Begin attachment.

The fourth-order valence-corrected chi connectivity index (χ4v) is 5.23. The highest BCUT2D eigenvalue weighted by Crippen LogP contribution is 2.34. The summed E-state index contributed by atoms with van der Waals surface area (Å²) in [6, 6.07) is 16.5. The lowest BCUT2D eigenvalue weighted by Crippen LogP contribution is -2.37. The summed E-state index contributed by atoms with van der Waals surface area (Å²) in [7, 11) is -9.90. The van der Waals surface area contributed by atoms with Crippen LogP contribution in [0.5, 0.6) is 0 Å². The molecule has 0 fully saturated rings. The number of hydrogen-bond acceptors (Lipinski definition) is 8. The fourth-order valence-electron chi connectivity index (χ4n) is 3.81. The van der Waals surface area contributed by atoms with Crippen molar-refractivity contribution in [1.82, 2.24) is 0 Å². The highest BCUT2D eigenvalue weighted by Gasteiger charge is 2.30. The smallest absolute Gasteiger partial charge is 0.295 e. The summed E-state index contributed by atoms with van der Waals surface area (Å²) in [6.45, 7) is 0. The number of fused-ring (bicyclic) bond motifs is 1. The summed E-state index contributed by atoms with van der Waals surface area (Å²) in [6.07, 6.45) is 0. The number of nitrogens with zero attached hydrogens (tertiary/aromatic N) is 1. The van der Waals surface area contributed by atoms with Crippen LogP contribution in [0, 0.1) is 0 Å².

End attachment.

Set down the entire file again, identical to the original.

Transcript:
The fourth-order valence-corrected chi connectivity index (χ4v) is 5.23. The highest BCUT2D eigenvalue weighted by Crippen LogP contribution is 2.34. The summed E-state index contributed by atoms with van der Waals surface area (Å²) in [6, 6.07) is 16.5. The lowest BCUT2D eigenvalue weighted by Crippen LogP contribution is -2.37. The summed E-state index contributed by atoms with van der Waals surface area (Å²) in [7, 11) is -9.90. The van der Waals surface area contributed by atoms with Crippen LogP contribution in [0.5, 0.6) is 0 Å². The molecule has 0 fully saturated rings. The number of hydrogen-bond acceptors (Lipinski definition) is 8. The fourth-order valence-electron chi connectivity index (χ4n) is 3.81. The van der Waals surface area contributed by atoms with Crippen molar-refractivity contribution in [1.82, 2.24) is 0 Å². The highest BCUT2D eigenvalue weighted by Gasteiger charge is 2.30. The smallest absolute Gasteiger partial charge is 0.295 e. The summed E-state index contributed by atoms with van der Waals surface area (Å²) in [6.45, 7) is 0. The number of fused-ring (bicyclic) bond motifs is 1. The summed E-state index contributed by atoms with van der Waals surface area (Å²) in [6.07, 6.45) is 0. The number of nitrogens with zero attached hydrogens (tertiary/aromatic N) is 1. The van der Waals surface area contributed by atoms with Crippen LogP contribution in [0, 0.1) is 0 Å².